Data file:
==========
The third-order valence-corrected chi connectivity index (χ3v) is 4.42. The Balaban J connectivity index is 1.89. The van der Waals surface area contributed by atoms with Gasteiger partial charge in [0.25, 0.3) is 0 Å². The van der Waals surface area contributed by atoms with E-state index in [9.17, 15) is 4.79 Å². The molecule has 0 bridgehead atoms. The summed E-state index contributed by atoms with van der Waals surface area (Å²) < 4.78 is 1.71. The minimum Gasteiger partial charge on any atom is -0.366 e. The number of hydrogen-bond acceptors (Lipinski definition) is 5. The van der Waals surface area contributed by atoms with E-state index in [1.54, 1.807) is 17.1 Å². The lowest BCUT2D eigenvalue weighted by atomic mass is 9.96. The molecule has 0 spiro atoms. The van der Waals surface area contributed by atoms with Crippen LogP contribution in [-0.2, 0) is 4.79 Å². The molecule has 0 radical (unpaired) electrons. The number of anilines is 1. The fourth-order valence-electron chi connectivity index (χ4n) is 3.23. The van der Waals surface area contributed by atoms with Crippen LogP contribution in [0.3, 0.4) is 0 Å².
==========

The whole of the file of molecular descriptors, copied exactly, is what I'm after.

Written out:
The third-order valence-corrected chi connectivity index (χ3v) is 4.42. The Balaban J connectivity index is 1.89. The van der Waals surface area contributed by atoms with Gasteiger partial charge in [0.25, 0.3) is 0 Å². The van der Waals surface area contributed by atoms with E-state index in [9.17, 15) is 4.79 Å². The molecule has 0 bridgehead atoms. The summed E-state index contributed by atoms with van der Waals surface area (Å²) < 4.78 is 1.71. The minimum Gasteiger partial charge on any atom is -0.366 e. The number of hydrogen-bond acceptors (Lipinski definition) is 5. The van der Waals surface area contributed by atoms with E-state index in [1.54, 1.807) is 17.1 Å². The lowest BCUT2D eigenvalue weighted by atomic mass is 9.96. The molecule has 0 spiro atoms. The van der Waals surface area contributed by atoms with Crippen LogP contribution in [-0.2, 0) is 4.79 Å². The molecule has 0 radical (unpaired) electrons. The number of anilines is 1. The fourth-order valence-electron chi connectivity index (χ4n) is 3.23. The van der Waals surface area contributed by atoms with Crippen LogP contribution in [0.3, 0.4) is 0 Å².